A fine example was DMA-BUF - nvidia begged for kernel devs to use EXPORT_SYMBOL
    Yes it was, nice that you brought it up. Next time read the mailing list linked in the article you used as an example:
    https://lkml.org/lkml/2012/1/18/207
    https://lkml.org/lkml/2012/1/18/142
    Even at one of the articles you linked:
    http://www.phoronix.com/scan.php?pag...tem&px=MTIwNDI
    Also I'd note if you are trying to do this for the purpose of combining it with proprietary code then you are still in my view as a (and the view of many other) rights holder to the kernel likely to be in breach of the GPL requirements for a derivative work. You may consider that formal notification of my viewpoint. Your corporate legal team can explain to you why the fact you are now aware of my view is important to them.
    Also please tell me where does the kernel license talk about "GPL symbols" ? https://github.com/torvalds/linux/blob/master/COPYING
    Next time, refrain from opening your mouth, if you don't actually have a clue as to what you are talking about.
    ...

  9. #109
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    I never install closed kernels even if they are half faster, who knows what "secret" code they include.

  10. #110
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    Quote Originally Posted by TAXI View Post
    Yes it was, nice that you brought it up. Next time read the mailing list linked in the article you used as an example:
    https://lkml.org/lkml/2012/1/18/207
    https://lkml.org/lkml/2012/1/18/142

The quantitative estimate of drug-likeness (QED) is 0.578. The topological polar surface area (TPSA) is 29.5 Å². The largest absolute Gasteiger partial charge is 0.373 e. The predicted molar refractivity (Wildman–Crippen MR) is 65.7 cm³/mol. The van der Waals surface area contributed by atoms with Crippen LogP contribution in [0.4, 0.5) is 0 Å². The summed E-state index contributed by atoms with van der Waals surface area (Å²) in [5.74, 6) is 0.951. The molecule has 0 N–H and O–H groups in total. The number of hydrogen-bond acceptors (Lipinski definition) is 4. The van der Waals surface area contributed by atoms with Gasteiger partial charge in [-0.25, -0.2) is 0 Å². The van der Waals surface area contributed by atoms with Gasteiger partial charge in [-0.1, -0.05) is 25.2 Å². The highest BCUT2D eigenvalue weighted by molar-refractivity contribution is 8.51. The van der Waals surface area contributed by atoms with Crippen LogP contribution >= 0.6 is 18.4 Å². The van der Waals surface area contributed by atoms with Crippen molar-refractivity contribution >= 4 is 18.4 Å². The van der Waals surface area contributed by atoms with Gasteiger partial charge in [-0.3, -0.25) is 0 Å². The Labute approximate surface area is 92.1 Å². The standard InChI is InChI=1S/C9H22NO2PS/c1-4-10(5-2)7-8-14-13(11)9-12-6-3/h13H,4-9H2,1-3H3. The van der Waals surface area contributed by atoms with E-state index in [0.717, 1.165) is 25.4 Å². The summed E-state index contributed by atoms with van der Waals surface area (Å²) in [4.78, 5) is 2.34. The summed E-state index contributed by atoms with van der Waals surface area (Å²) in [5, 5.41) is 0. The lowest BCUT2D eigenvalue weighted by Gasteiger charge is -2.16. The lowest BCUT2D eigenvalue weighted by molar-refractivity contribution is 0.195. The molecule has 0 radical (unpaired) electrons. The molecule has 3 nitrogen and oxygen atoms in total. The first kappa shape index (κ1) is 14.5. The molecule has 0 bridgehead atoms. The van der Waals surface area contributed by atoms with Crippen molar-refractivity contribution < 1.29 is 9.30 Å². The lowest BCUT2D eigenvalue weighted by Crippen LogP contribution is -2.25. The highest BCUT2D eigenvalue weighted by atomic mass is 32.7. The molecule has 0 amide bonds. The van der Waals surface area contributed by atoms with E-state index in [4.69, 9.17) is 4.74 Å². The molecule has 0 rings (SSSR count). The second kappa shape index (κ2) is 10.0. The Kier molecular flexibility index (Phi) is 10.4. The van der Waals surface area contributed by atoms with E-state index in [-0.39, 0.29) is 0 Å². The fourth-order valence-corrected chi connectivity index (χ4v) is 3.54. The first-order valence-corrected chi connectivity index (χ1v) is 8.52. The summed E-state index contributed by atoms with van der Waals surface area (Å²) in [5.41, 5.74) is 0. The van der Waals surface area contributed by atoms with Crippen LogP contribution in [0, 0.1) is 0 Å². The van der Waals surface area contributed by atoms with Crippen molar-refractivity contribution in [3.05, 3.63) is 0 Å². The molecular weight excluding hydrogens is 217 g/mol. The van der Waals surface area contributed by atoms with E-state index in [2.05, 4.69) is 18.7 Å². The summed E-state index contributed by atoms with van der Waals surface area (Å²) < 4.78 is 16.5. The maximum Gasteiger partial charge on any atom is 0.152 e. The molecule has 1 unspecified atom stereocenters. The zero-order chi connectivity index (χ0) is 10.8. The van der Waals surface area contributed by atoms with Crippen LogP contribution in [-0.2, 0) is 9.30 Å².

Even at one of the articles you linked:
    http://www.phoronix.com/scan.php?pag...tem&px=MTIwNDI
    I did read them, thank you very much. EXPORT_SYMBOL (and thus closed-drivers) do(es) not have access to that which EXPORT_SYMBOL_GPL (gpl-compatible drivers) do(es) - this isn't hard to understand, bud. - the only bit in there of possible interest/dispute is Arnold's comment on EXPORT_SYMBOL_GPL just being more explicit ~ but that isn't even really true / an arguable perspective - since as a 'mechanism' EXPORT_SYMBOL / EXPORT_SYMBOL_GPL provide different access to a given driver. ie: binary drivers get no access to EXPORT_SYMBOL_GPL symbols (symbols only available gpl'd drivers. ie: gpl only symbols, which don't exist right?)...

    Quote Originally Posted by TAXI View Post
    Also please tell me where does the kernel license talk about "GPL symbols" ? https://github.com/torvalds/linux/blob/master/COPYING
    ...
    It's not - it's in the linux kernel's *source code* ~ When did i make any claim that the GPLv2 explicitly mentions EXPORT_SYMBOL or EXPORT_SYMBOL_GPL??? (and why would i look there, instead of looking at the code itself???) ... maybe you are under some false delusion that the GPLv2 contains info on all code in the kernel, all headers, etc? lulz...